Courtesy of Ken Miller.
This past September, several decades after ushering in the über-’90s cocktail the cosmopolitan, the man credited with its popularity, Toby Cecchini, issued a belated mea culpa. In his new book, A Proper Drink: The Untold Story of How a Band of Bartenders Saved the Civilized Drinking World, he recalls how he’d stumbled upon a low-rent version of it in the gay bars of 1980s San Francisco and jazzed it up, switching out regular vodka for Absolut Citron, grenadine for cranberry juice, and Rose’s for fresh lime juice. “Years of bartenders saying: ‘You! You invented the cosmopolitan, you fuck!’ ” he writes. “And I’d be like, ‘I’m sorry, man.’ ”
That’s a little harsh. Made properly, the cosmo isn’t a bad cocktail (New York’s Temple Bar still does one of the best), but it grew to be so ubiquitous, and so often poorly made, that a fall from grace was inevitable. Immortalized by Sex and the City, the drink dominated the ’90s bar scene even as it became the most despised thing in the bartender’s repertoire. Responding to the uptick in sales of Absolut Citron, vodka distillers went gimmicky, distracted by endless experimentation in flavors. This led to such travesties as marshmallow, whipped cream, and cake vodkas (hang your head in shame, Smirnoff) at the very moment when bartenders were reverting to craft cocktails. Vodka was overtaken by bourbon. Even gin sales boomed.
It was notable that no one thought it necessary to introduce bubblegum-flavored gin or cotton candy bourbon. Wisely, a few of the world’s more esteemed vodka houses also resisted the urge. This year, the Nolet Family distillery in Schiedam, Holland, celebrated its 325th anniversary, and although Nolet’s top-shelf vodka, Ketel One, has a (very good) citron-flavored vodka, the focus on simplicity has stood the brand in great stead just as mixologists are feeling more relaxed about their art. After all, who needs an uptight cocktail at a time of global anxiety and political dysfunction? Also, Mad Men wrapped in 2015.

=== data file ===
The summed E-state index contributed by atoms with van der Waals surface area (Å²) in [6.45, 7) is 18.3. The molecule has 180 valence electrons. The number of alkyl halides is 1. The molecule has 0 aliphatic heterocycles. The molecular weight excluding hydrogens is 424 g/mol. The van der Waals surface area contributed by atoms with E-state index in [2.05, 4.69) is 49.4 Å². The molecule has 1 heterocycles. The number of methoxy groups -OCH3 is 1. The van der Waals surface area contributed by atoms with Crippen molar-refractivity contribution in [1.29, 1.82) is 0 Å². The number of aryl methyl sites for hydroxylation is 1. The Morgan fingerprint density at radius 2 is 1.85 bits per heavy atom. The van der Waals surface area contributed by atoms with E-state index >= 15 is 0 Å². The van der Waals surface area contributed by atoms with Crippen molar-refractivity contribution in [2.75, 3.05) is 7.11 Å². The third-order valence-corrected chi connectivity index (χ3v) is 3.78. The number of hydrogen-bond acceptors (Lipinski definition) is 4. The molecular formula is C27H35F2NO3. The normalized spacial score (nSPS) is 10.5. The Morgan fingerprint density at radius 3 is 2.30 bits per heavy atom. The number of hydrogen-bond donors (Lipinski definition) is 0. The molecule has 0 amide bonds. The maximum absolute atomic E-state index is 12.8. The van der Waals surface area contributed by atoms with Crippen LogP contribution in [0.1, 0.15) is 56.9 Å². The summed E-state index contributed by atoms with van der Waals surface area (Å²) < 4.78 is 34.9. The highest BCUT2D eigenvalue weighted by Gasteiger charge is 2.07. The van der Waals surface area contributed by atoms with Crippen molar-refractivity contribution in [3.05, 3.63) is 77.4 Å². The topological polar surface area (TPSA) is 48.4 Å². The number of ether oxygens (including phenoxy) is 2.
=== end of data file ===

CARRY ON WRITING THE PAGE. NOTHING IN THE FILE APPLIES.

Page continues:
By staying true and not being distracted by fly-by-night trends, Ketel has emerged on top just as vodka looks sexy again. Smooth, clean, and elegant, Ketel One is perfect in a dry martini with a twist of lemon (an olive is too strong) or as a base for a gimlet. Or, hell, why not grab a bottle of Ketel Citron and go full-on Carrie Bradshaw with a cosmo, properly made? Like vodka, it might just be ready for a comeback.
Created by Ricky Gomez of Compère Lapin, New Orleans
1 ¼ oz. Ketel One vodka
1 ½ oz. coriander – , cumin – , and fennel-infused tea
¾ oz. lemon juice
½ oz. simple syrup
½ oz. crème de pêche liqueur
1 dash aromatic bitters
Directions for coriander–, cumin–, and fennel-infused tea: Add half a teaspoon each of coriander seed, cumin, and fennel seed to 3 cups of boiling water. Let sit for 5 minutes and then strain off solids and cool.
Directions for cocktail: Combine ingredients in a cocktail shaker. Whip shake with only 1 or 2 ice cubes. Strain into a rocks glass over ice. Top with prosecco. Garnish with lemon zest.
FATHERS & SONS
Created by Ariel Leizgold of 223 Bar, Tel Aviv
1 ½ oz. Ketel One vodka
1 oz. lemon juice
¾ oz. simple syrup
1 dash Bologna amaro
1 dash Sicilian amaro
2 drops orange flower water
Combine ingredients, shake well with ice, and pour into a sour glass. Top with lemon verbena.
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